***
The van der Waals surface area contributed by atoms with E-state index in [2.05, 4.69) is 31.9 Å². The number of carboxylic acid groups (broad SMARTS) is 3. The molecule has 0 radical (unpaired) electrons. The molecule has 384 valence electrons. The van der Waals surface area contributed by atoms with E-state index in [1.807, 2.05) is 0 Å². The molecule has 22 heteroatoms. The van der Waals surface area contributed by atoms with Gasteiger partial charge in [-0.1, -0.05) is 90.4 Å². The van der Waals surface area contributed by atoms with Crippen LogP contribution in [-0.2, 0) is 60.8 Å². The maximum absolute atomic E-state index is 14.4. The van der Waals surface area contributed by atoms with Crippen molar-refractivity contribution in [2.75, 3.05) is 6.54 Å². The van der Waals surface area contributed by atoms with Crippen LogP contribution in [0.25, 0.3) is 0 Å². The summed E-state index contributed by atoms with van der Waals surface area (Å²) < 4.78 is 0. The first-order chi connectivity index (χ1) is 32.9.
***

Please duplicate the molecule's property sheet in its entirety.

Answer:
The van der Waals surface area contributed by atoms with E-state index in [2.05, 4.69) is 31.9 Å². The number of carboxylic acid groups (broad SMARTS) is 3. The molecule has 0 radical (unpaired) electrons. The molecule has 384 valence electrons. The van der Waals surface area contributed by atoms with E-state index in [1.807, 2.05) is 0 Å². The molecule has 22 heteroatoms. The van der Waals surface area contributed by atoms with Gasteiger partial charge in [-0.1, -0.05) is 90.4 Å². The van der Waals surface area contributed by atoms with Crippen LogP contribution in [-0.2, 0) is 60.8 Å². The maximum absolute atomic E-state index is 14.4. The van der Waals surface area contributed by atoms with Crippen molar-refractivity contribution in [2.75, 3.05) is 6.54 Å². The van der Waals surface area contributed by atoms with Crippen LogP contribution in [0.25, 0.3) is 0 Å². The summed E-state index contributed by atoms with van der Waals surface area (Å²) < 4.78 is 0. The first-order chi connectivity index (χ1) is 32.9.